letter to KPFA Mgr. Quincy McCoy

An open letter
to KPFA General Manager Quincy McCoy

Dear KPFA General Manager Quincy McCoy,

During Q & A following your manager report on May 16th, I asked about communication, how we could contact you? I told you that I and others had emailed you on numerous occasions but received no response. One example was this spring when the seven years of unpaid property tax was discovered, and I emailed you asking what actions you were taking to preserve our KPFA building. The only response from your office was an automatic email saying you were out of town and would not be returning for ten days.

There was also the letter which I and eight others sent you on April 8th, but received no reply. Nor did you respond to the petition asking you to return "Work Week Radio" to KPFA's airwaves; it was signed by about 500 KPFA listeners.

The matter still on many people's minds is the time in August 2018 when you took "Guns and Butter" off the air and erased 17 years of "Guns and Butter" archives. Although the show was controversial, you banished it without transparent process, thereby offending listeners on both sides of the issue. A solution, repeatedly offered, was to resurrect the Program Council to evaluate old, new and proposed programs. But you gave us no public response, other than to continue to take down shows that presumably are not to your liking.

It was then, in 2018, that I ran for KPFA's board, and many people asked me what I would do. I told them, "I will ask questions."

This is quite in accord with Pacifica Bylaws, Article Seven which describes the duties of the LSB.
Section G reads: "To work with station management to ensure that station programming fulfills the purposes of the Foundation and is responsive to the diverse needs of the listeners (demographic) and communities (geographic) served by the station, and that station policies and procedures for making programming decisions and for program evaluation are working in a fair, collaborative and respectful manner to provide quality programming."

In the LSB election of that winter, KPFA listeners elected me, and I'm on the board to ask questions. This is an important part of what we board members are there for.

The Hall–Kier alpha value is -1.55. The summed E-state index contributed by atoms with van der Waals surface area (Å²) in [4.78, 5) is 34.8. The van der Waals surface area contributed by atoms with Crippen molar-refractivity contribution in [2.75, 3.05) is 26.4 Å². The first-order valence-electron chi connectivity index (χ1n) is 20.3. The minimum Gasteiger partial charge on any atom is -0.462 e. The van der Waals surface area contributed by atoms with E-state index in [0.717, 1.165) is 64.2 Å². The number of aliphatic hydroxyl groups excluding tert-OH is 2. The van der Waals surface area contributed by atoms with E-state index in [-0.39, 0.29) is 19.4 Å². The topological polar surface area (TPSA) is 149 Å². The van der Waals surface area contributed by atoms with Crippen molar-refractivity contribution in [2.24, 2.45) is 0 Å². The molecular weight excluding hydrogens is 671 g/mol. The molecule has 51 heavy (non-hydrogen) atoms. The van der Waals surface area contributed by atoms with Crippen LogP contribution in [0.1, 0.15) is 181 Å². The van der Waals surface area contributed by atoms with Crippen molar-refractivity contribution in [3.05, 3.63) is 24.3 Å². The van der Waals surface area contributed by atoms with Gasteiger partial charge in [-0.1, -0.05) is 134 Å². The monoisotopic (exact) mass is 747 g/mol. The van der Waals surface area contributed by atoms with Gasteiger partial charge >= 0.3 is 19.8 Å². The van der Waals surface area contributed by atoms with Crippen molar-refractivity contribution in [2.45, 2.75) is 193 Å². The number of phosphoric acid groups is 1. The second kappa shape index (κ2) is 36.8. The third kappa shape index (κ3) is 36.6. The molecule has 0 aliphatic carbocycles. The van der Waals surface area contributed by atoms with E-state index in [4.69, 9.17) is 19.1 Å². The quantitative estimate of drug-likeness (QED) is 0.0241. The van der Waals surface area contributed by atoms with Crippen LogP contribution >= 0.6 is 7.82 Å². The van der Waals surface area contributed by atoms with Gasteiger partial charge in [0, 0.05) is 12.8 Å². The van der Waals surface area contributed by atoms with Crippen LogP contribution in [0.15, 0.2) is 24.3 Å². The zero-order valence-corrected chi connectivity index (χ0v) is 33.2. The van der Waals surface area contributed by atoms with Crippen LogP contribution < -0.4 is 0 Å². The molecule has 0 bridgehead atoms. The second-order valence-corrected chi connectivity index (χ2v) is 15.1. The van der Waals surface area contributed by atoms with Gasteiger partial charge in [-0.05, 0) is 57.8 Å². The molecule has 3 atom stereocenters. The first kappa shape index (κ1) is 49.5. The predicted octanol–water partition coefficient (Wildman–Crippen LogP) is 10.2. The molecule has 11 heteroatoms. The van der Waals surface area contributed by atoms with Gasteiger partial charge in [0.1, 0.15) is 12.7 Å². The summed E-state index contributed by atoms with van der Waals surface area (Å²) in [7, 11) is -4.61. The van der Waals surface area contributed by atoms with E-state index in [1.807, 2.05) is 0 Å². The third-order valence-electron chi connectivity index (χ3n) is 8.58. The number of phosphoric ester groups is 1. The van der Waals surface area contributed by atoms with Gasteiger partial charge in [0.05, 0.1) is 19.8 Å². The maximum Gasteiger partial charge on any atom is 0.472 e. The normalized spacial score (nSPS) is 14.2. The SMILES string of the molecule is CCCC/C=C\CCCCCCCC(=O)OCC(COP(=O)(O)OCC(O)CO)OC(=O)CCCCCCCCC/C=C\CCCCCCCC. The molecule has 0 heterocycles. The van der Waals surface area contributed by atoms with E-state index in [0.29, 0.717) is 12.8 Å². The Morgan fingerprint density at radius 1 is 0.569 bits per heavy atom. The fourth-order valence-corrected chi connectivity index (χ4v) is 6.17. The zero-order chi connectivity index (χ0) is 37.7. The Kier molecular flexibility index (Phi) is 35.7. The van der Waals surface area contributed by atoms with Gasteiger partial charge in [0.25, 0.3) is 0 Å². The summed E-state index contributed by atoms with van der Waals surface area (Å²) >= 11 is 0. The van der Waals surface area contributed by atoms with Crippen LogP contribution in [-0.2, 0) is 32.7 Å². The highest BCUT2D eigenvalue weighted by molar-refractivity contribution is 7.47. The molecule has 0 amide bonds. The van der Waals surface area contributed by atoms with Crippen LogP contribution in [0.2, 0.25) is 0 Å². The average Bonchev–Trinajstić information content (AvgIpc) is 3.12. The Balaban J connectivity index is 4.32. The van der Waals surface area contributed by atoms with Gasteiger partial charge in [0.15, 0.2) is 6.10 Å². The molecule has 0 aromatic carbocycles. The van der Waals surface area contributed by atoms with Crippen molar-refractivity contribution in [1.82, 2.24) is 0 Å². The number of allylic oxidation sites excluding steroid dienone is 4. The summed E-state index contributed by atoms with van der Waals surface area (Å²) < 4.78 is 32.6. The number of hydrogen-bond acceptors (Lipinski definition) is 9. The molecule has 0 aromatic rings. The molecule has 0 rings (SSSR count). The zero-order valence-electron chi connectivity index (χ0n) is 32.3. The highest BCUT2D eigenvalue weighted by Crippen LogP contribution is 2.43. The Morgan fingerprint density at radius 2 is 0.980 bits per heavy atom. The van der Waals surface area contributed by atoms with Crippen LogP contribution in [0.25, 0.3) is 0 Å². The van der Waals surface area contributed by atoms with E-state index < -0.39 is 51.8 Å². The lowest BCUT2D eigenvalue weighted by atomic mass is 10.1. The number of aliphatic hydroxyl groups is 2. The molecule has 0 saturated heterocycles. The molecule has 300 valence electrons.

So, at the meeting (on Zoom) of May 16th I asked you how can we communicate with you, that is, get through to you and get a response, and you replied that I could email you. Then, almost in the same breath, you added that you don't respond to people yelling or shouting at you. "I don't deserve to be yelled at!" you said. Yelling at you? Maybe you feel that people are angry with you and perhaps they are. But I wasn't yelling. The emails and petition I mentioned were assertive, but courteous. The petition with 500 signatures was also courteous in tone, but you told us you did not look at it.

Dismissing questions, letters, and petitions as "yelling" is not the best way to work with people. It's not even professional.

Perhaps criticism really does sound to you like "yelling." If so, that's unfortunate, because criticism can be quite helpful, and it is very much a part of democracy. KPFA and the Pacifica radio network are intended to be governed by a system we call "radio democracy." This democracy was reaffirmed in the recent referendum by an overwhelming 2/3rds across the Pacifica network. And by the way, result of that election should've been broadcast on KPFA. airwaves. Why wasn't it? That's one more question I need to ask.

So, let me ask you. In the spirit of radio democracy, can we communicate respectfully and work together for the furtherance of the station?

Daniel Borgström
Member of the KPFA Local Station Board

June 3, 2020

***** ***** *****

In an earlier version of this letter I wrote that the station's property taxes had not been paid for "eight years". That raised loud objections from GM Quincy McCoy's supporters who said the taxes were unpaid for only six years. Only six years? Yes, it was originally reported to be six years, though it was later reported to be seven years. I incorrectly wrote "eight" years and in the above version I have corrected it to seven. The simple unchanged fact is that for many years the property taxes remained unpaid and when the County of Alameda tax office finally sent a notice warning that they were going to auction off KPFA's building, that notice was ignored until a whistleblower sounded the alarm.

And I should add that KPFA's General Manager Quincy McCoy did not respond to the above open letter.